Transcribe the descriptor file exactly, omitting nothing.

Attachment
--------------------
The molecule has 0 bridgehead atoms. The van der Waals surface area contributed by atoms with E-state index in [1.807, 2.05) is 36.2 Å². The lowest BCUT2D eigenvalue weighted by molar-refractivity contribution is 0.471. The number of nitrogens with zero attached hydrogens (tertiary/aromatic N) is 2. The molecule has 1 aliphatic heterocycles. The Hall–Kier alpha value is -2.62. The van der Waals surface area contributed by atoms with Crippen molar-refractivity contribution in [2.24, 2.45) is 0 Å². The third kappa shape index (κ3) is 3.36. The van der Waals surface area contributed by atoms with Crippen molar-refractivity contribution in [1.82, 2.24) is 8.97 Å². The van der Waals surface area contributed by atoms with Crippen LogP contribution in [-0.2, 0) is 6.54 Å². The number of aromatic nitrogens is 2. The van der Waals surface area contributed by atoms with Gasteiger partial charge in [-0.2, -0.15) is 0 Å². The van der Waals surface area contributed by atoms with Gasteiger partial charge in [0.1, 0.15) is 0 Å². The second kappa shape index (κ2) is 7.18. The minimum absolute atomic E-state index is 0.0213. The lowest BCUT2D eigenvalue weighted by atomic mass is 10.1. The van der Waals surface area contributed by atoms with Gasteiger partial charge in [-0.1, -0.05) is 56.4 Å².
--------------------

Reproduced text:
The molecule has 0 bridgehead atoms. The van der Waals surface area contributed by atoms with E-state index in [1.807, 2.05) is 36.2 Å². The lowest BCUT2D eigenvalue weighted by molar-refractivity contribution is 0.471. The number of nitrogens with zero attached hydrogens (tertiary/aromatic N) is 2. The molecule has 1 aliphatic heterocycles. The Hall–Kier alpha value is -2.62. The van der Waals surface area contributed by atoms with Crippen molar-refractivity contribution in [2.24, 2.45) is 0 Å². The third kappa shape index (κ3) is 3.36. The van der Waals surface area contributed by atoms with Crippen molar-refractivity contribution in [1.82, 2.24) is 8.97 Å². The van der Waals surface area contributed by atoms with Crippen LogP contribution in [-0.2, 0) is 6.54 Å². The number of aromatic nitrogens is 2. The van der Waals surface area contributed by atoms with Gasteiger partial charge in [-0.2, -0.15) is 0 Å². The van der Waals surface area contributed by atoms with Gasteiger partial charge in [0.1, 0.15) is 0 Å². The second kappa shape index (κ2) is 7.18. The minimum absolute atomic E-state index is 0.0213. The lowest BCUT2D eigenvalue weighted by atomic mass is 10.1. The van der Waals surface area contributed by atoms with Gasteiger partial charge in [-0.1, -0.05) is 56.4 Å².